establishes first-offense felony penalties for malicious acts of cruelty toward all animals and third-offense felony penalties for repeat offenders of lesser acts of abuse. The Senate-passed bill originally included third-offense felony penalties for repeat acts of neglect, but the House stripped that provision from the bill, which now treats neglect only as a misdemeanor, regardless of how many times it occurs. SB 2211 also provides some minimum welfare standards for dogs and cats in high volume breeding operations. After a long session with many amendments and exemptions for usual and customary practices used in livestock production, animal racing, rodeos, hunting and fishing the Senate passed the bill 43-3 and the House voted 80-12. The North Dakota Governor is expected to sign SB 2211 later this week.

So what does this mean for our efforts to strengthen animal cruelty laws in South Dakota? Well we know Ag entities worked with animal advocates to create this bill that worked for everyone in North Dakota. That is our hope for the 2014 legislative session, because this isn’t about outside animal rights groups imposing their agenda on South Dakota. It is about providing prosecutors and judges with the option of stronger penalties in the most violent cases of animal cruelty to protect our pets and communities from these offenders.

SDFACT is doing our part. As highlighted in a recent article in the Tri State Neighbor, several of our volunteers will meet with Senator Krebs, the State Vet and staff from the Secretary of Ag's office next week. We are seeking their input on SB 171, the bill introduced by Senator Adelstein and Representative Hajek this session that would have made aggravated cruelty against dogs, cats and horses a class 6 felony. Although SB 171 excluded farming and ranching practices, Ag groups lobbied heavily against it, saying current animal abuse and cruelty statutes are adequate. The good news is that our bill is much simpler than the North Dakota version and we want to ensure it in no way affects South Dakota’s number one industry, agriculture.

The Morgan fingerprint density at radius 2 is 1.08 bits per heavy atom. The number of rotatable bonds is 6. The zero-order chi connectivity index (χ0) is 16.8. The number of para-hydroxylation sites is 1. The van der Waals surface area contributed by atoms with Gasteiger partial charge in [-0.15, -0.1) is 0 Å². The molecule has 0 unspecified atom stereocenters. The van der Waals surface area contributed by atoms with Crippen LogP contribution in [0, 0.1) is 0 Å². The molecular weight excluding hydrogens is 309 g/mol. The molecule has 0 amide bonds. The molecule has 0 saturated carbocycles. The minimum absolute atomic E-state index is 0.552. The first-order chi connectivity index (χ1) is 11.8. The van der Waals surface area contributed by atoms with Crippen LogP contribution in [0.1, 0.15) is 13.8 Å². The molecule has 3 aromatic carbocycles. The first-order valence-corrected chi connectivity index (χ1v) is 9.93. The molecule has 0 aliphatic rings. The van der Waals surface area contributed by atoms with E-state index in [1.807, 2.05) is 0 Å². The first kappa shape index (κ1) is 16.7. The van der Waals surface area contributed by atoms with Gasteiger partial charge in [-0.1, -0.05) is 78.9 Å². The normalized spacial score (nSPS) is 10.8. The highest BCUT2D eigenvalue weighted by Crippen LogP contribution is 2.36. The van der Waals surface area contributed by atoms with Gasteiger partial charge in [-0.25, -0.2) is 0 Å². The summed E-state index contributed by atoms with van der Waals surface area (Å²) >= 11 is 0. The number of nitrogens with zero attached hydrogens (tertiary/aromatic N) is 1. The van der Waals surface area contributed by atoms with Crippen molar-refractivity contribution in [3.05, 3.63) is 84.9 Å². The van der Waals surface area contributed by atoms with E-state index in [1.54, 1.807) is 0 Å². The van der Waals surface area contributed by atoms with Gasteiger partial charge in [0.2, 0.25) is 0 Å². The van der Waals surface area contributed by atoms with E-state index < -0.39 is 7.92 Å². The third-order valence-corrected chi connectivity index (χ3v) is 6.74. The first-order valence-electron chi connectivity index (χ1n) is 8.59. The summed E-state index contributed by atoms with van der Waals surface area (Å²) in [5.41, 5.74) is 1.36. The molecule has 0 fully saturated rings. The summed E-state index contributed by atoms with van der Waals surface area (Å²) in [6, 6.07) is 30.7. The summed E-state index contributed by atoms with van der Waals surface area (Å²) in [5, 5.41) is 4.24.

So let’s not be discouraged, we know South Dakotans want stronger animal cruelty laws as outlined in a recent Aberdeen American News editorial. We ask all of our SDFACT followers to do their part in coming months – be a voice for animals. Comment on news articles or political blogs that discuss these efforts. Submit a letter to the editor in your local newspaper. Share information through social media and be prepared to engage with your elected officials as we work toward a felony animal cruelty bill in 2014. For more information on specific cases in South Dakota please scroll through our previous blog posts. We are excited about moving forward with this legislation and we’ll keep you posted. You are the voice for the animals of South Dakota!

Thursday, March 28, 2013


North Dakota friends! Urgent Action Required on Animal Cruelty Bill SB 2211 - COPY THIS TEXT AND SHARE! The House Ag Committee will make their recommendation on SB 2211 tomorrow morning (Friday, March 29). The sub-committee is recommending do pass with the addition of amendments that WEAKEN the bill. The proposed amendments from the Farm Bureau will remove third offense felony penalties in the neglect & abandonment section.

Please use the link below to contact all members of the House Ag Committee ASAP urging a do pass of the Senate version of SB 2211 with NO amendments because North Dakotans want what we were promised!Contact ND House Ag Committee

Saturday, February 9, 2013

Maysie's tragic story motivates animal advocates to change SD animal cruelty laws

In 2009 it was Maysie’s story that motivated SDFACT’s Shari Kosel to push for stronger animal cruelty laws in South Dakota. Maysie’s story, while tragic, may also motivate some of you to continue advocating for animals.

We share Maysie’s story in the words of her owner, Lois Grimsrud-Vig: